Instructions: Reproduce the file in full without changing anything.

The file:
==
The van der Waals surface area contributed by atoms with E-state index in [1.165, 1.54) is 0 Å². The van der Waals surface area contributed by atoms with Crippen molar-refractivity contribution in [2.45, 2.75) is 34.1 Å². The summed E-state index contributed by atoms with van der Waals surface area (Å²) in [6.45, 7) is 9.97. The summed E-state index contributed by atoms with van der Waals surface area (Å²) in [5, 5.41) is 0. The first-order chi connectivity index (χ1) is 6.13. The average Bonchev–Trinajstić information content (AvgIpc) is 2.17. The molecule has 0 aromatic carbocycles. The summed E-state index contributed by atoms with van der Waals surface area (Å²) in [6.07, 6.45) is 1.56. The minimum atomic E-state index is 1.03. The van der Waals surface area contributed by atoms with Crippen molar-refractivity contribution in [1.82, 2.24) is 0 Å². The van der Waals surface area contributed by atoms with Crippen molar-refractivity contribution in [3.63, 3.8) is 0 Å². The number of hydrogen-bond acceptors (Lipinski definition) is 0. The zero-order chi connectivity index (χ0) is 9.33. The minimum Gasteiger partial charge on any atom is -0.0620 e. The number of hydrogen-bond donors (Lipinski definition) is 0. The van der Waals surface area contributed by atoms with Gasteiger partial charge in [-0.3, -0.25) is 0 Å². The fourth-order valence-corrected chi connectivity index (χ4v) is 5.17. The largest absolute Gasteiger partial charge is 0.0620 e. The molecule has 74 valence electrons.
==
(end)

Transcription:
The van der Waals surface area contributed by atoms with E-state index in [1.165, 1.54) is 0 Å². The van der Waals surface area contributed by atoms with Crippen molar-refractivity contribution in [2.45, 2.75) is 34.1 Å². The summed E-state index contributed by atoms with van der Waals surface area (Å²) in [6.45, 7) is 9.97. The summed E-state index contributed by atoms with van der Waals surface area (Å²) in [5, 5.41) is 0. The first-order chi connectivity index (χ1) is 6.13. The average Bonchev–Trinajstić information content (AvgIpc) is 2.17. The molecule has 0 aromatic carbocycles. The summed E-state index contributed by atoms with van der Waals surface area (Å²) in [6.07, 6.45) is 1.56. The minimum atomic E-state index is 1.03. The van der Waals surface area contributed by atoms with Crippen molar-refractivity contribution in [1.82, 2.24) is 0 Å². The van der Waals surface area contributed by atoms with Crippen molar-refractivity contribution in [3.63, 3.8) is 0 Å². The number of hydrogen-bond acceptors (Lipinski definition) is 0. The zero-order chi connectivity index (χ0) is 9.33. The minimum Gasteiger partial charge on any atom is -0.0620 e. The number of hydrogen-bond donors (Lipinski definition) is 0. The van der Waals surface area contributed by atoms with Gasteiger partial charge in [-0.3, -0.25) is 0 Å². The fourth-order valence-corrected chi connectivity index (χ4v) is 5.17. The largest absolute Gasteiger partial charge is 0.0620 e. The molecule has 74 valence electrons.